The design of accommodations may determine whether or how many benefits accommodations create—or even whether they create third-party costs or benefits. Take the example of an employee whose back problem prohibits her from lifting heavy objects. An employer could provide an accommodation that redistributes the heavy lifting, creating costs for coworkers. Or the employer could minimize costs to coworkers by purchasing limited-use equipment that other employees could use when the disabled employee was not using it. Most broadly, the employer could examine the workplace and make changes—such as implementing moving shelves—to minimize lifting for all workers. This last solution would benefit not only the disabled employee, or future disabled employees, but nondisabled coworkers.

Clearly, then, accommodations may create third-party benefits that enhance welfare for many workers. And such improvements in general employee welfare do seem like a good thing. But the statute requiring these accommodations is not, of course, called the Americans Act. It is the Americans with Disabilities Act. And its aim is not to improve everyone’s welfare, but to remove barriers to employment for disabled people.

Third-party benefits can, however, further the ADA’s goals in at least four ways. First, the ADA’s central goal is to integrate people with disabilities into the workplace. Recognizing the fact of third-party benefits, and designing and describing accommodations with these benefits in mind, has an important role to play in furthering the integrative aims of the ADA by improving attitudes to disability and the ADA. Workers whose jobs are made easier, whose work lives are improved, by changes to the workplace due to a disabled colleague, are likely to develop more favorable attitudes.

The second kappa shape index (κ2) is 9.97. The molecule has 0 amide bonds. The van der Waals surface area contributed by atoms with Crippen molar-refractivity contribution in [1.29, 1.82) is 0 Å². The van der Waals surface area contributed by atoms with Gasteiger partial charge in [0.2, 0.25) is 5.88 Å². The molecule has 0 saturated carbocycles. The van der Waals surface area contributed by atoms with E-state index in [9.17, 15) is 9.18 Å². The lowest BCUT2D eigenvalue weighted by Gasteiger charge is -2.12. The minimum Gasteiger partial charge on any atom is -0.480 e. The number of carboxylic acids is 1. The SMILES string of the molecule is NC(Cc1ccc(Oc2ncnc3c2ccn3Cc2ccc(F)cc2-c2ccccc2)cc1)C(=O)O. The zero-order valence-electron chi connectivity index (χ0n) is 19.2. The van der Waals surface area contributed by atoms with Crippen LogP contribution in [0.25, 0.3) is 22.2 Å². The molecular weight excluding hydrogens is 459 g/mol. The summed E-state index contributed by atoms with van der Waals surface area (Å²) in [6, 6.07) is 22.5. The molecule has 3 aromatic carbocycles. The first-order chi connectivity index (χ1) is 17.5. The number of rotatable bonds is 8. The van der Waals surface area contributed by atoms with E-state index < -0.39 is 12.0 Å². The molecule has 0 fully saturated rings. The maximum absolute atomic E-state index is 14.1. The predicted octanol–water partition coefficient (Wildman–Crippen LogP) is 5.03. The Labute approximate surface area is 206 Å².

Second, to see that changing the environment helps both disabled and nondisabled people work more effectively helps us see that disability is not merely an individual medical problem, but is a product of the surrounding social environment. Recognizing that the environment can enhance or diminish everyone’s ability helps us to see why the ADA requires changes to the environment.

Third, taking account of third-party benefits may help secure the ADA’s place in the antidiscrimination scheme. Whether the ADA is perceived to create costs or benefits to coworkers surely has effects on how coworkers, and employers, understand the statute. If the statute continues to be understood as all about costs and redistributive handouts, that will hinder employer compliance and public support.

And, finally, appreciating the third-party benefits of integrating accommodations helps shift the societal lens on disability. It helps us see a range of ways that disability gives back to the larger community, offering insight, perspective, and innovation that can improve the workplace for all workers. Understanding the interaction between accommodations and the broader workplace can help us design and discuss accommodations in a way that will promote both the aims of the statute and the prospects of disabled people.

This essay was reprinted from the Sesquicentennial Essays of the Faculty of Columbia Law School. © 2008 Elizabeth Emens

  • Print this article

Illustration by Dan Page